It’s the book of my heart for this reason, yes, and another. I’m going to tell you about the other.

I always knew that it was a book dedicated to my little sister, but something happened during the writing of this book. Something that feels so connected to everything the book is that I can’t now separate it.

While I was writing Imaginary Girls, she was going through some health problems and having difficulty getting a diagnosis. She was having trouble with her eyes. She kept getting tests. I was aware of this, and concerned, but it didn’t truly hit me until she called me one day with the news. I was under deadline, frazzled, a mess, doing revisions and unable to focus on anything else. But I remember stopping everything and sitting on my bed while she told me over the phone from where she lives in Philadelphia.

She told me that the test results had come back. She had been diagnosed with MS.

It was the summer of 2010. She was just about to turn twenty-six years old.

What can I say here to explain how I felt about my little sister so you can sense the impact? How much I love her? How when she was born, when I was nine and a half, it felt like she came into this world for me and only me? How can I explain how after that phone call it all came down on me and I didn’t know what to do and there was nothing I could do and my heart felt broken and I cried for two solid days? Why I had to suck it up and tell my agent what was going on, and ask him to please tell my editor, and that I wasn’t going to make the deadline because I couldn’t word an email to explain it myself? Because how could I work on a stupid book? How could I think anything I did was important when my sister, at not even 26, was facing this? How can I explain how I Googled “multiple sclerosis”—the symptoms, the treatments, the reality, the possible future—and how until that moment I didn’t realize what exactly this degenerative disease was, and that there is no cure? There is no cure. How can I even put to words how it felt to be so helpless, apart from my sister, knowing I couldn’t do a thing, realizing I had no true sense of what she was going through, and I didn’t know how to express to her how I would always be there for her, forever forward, until we were both old ladies, and how empty those words sounded? How much I loved her, how much I meant those words?

Oh, maybe you know. If you’ve read Imaginary Girls, it’s there. The way Ruby loves her little sister, Chloe? What Ruby does and would do for Chloe to keep her safe?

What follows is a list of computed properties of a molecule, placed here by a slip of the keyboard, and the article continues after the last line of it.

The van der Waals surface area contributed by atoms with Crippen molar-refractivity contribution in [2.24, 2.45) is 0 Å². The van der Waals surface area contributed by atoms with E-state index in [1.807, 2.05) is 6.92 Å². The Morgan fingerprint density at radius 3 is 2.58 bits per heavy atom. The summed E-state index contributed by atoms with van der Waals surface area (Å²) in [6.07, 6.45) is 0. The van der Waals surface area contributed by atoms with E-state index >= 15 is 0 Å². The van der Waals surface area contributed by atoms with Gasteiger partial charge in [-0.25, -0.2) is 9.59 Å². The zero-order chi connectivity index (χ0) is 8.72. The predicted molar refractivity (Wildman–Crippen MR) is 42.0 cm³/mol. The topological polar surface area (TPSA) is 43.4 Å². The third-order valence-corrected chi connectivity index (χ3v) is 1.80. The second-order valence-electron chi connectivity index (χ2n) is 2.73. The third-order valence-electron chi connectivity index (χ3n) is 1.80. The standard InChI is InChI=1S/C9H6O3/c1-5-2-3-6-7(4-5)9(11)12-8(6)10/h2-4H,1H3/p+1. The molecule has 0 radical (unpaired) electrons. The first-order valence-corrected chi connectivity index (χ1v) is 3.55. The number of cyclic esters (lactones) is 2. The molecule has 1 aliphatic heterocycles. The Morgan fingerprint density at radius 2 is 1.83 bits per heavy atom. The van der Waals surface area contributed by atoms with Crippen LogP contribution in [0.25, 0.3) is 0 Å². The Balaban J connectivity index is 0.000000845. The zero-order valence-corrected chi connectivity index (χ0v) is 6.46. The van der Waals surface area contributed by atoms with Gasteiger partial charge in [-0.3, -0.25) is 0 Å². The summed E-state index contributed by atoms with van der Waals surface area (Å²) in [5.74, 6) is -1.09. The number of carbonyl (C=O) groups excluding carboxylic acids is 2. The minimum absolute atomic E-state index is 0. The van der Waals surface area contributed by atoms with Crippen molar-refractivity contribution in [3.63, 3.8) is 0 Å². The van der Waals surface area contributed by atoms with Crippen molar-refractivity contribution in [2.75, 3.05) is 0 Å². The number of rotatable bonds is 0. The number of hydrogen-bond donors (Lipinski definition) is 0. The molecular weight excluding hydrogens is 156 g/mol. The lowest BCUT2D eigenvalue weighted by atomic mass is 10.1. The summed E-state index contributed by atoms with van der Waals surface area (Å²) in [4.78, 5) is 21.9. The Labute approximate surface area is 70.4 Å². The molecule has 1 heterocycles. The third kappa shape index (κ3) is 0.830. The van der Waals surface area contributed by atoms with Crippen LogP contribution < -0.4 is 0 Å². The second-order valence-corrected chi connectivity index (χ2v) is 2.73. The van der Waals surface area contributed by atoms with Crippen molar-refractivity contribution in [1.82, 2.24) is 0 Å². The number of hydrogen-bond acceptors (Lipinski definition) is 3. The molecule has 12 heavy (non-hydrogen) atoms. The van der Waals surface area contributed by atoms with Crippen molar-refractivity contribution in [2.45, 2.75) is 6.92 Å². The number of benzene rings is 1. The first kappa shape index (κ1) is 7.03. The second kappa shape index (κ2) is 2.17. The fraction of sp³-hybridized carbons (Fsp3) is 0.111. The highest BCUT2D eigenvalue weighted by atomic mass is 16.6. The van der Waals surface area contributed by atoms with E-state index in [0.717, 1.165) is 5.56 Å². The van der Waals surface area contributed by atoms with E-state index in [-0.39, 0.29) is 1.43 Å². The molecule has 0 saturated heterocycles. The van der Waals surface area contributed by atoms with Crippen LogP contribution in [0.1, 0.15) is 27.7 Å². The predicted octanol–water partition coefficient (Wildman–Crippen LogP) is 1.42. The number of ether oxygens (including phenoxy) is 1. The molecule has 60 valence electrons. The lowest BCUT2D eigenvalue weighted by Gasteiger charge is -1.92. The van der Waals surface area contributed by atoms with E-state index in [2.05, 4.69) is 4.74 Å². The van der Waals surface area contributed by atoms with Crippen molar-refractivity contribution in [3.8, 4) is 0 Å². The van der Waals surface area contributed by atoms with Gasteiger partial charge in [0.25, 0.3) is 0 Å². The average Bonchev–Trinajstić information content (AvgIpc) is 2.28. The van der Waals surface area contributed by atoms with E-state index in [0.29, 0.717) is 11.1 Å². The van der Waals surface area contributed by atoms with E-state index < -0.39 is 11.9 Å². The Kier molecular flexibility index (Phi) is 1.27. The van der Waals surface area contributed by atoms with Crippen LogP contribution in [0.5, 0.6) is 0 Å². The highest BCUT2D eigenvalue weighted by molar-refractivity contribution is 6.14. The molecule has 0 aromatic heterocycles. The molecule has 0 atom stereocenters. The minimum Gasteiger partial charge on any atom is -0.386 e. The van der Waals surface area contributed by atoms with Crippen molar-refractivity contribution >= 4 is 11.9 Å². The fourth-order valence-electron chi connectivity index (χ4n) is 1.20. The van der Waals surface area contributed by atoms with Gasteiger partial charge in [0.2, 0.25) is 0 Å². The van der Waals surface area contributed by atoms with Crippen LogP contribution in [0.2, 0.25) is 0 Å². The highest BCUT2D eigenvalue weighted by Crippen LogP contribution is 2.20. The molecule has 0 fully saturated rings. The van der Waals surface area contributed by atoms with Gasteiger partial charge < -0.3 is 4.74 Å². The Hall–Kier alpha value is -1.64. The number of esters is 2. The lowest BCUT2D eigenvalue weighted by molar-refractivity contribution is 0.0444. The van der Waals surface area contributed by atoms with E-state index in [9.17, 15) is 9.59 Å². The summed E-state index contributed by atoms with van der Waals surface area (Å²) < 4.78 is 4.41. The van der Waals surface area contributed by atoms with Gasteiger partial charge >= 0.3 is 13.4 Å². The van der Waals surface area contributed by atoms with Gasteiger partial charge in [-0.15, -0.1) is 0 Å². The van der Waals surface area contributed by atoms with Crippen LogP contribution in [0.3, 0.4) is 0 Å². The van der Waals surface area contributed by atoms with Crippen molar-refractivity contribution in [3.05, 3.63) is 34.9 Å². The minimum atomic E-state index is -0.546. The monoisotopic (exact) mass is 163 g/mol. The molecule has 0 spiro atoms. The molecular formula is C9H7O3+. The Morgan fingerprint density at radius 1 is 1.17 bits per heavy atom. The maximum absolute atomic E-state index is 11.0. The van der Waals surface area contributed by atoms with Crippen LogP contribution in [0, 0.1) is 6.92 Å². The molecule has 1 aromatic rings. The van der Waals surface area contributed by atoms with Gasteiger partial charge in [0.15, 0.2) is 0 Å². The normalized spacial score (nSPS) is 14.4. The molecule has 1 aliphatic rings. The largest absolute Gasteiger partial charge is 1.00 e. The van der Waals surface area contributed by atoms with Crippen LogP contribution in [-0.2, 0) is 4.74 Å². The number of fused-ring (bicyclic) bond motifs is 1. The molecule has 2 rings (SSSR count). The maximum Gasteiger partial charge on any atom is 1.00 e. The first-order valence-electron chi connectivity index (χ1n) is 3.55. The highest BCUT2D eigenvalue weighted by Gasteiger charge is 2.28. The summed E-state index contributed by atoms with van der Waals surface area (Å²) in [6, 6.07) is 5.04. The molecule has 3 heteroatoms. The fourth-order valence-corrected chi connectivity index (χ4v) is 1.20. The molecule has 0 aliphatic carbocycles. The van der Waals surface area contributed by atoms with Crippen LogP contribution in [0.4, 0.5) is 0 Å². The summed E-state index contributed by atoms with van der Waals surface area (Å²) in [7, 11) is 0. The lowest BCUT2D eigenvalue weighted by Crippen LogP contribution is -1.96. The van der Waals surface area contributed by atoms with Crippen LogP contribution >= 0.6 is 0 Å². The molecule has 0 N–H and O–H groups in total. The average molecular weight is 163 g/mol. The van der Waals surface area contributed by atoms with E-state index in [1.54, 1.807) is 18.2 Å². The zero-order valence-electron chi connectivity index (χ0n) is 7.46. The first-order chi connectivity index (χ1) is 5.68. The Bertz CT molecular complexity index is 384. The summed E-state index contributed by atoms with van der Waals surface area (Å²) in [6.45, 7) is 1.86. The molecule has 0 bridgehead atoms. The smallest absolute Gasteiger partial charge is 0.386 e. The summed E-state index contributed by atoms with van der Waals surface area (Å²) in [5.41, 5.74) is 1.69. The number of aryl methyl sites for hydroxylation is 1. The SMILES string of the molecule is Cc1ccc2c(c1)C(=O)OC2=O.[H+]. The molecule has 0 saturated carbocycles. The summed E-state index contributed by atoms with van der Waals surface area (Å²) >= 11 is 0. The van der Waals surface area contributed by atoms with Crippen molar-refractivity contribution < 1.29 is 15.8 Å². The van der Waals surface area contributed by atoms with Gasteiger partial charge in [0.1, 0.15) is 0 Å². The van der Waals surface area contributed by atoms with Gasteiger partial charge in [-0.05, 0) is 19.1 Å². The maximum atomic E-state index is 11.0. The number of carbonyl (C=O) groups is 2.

It’s there. It’s all right there. It’s in the book.

That’s why it’s the book of my heart. For that reason and all reasons beyond it. Because it felt like the first real piece of me I published and put out in the world, because it features my hometown in the way I sometimes remember it, but mostly because the beating heart at the center of the book is really my heart beating.

It’s what I didn’t know how to say to my sister—before I even knew I’d need to say it.

I’d written it down already. It was in the book all along.

To celebrate the three-year anniversary of the book of my heart, I gave away signed copies of the book to three readers. Congratulations, Jessi S., Alessa, and Penny! I’ve emailed you for your mailing address.

Imaginary Girls hardcover cover
Imaginary Girls paperback cover

If you would like to order a copy of Imaginary Girls, some buying links are below.


The posts in the Book of Your Heart series:




The Book of Your Heart Series: Corey Ann Haydu

thebookofyourheart-eThree years ago as of this week, the novel I’d consider the “Book of My Heart” was published. Tomorrow, on Saturday, June 14, when Imaginary Girls is officially three years old, I will tell you all why it connects so deeply to me and why I’d consider it the book of my heart apart from all books I’ve written or will write. I’ll also hold a giveaway for some elusive hardcovers!

So what is a book of an author’s heart, you may ask—and why say such a thing about one book and not others, when we love all our books and put pieces of ourselves into every one? I’ve asked a few author friends to share the book that holds a distinct and special place in their heart and tell us why. 

Here is Corey Ann Haydu revealing how hard she tried not to write the book of her heart, but she did, and you’ll be able to read it in the fall of 2015. Here’s how it came to be…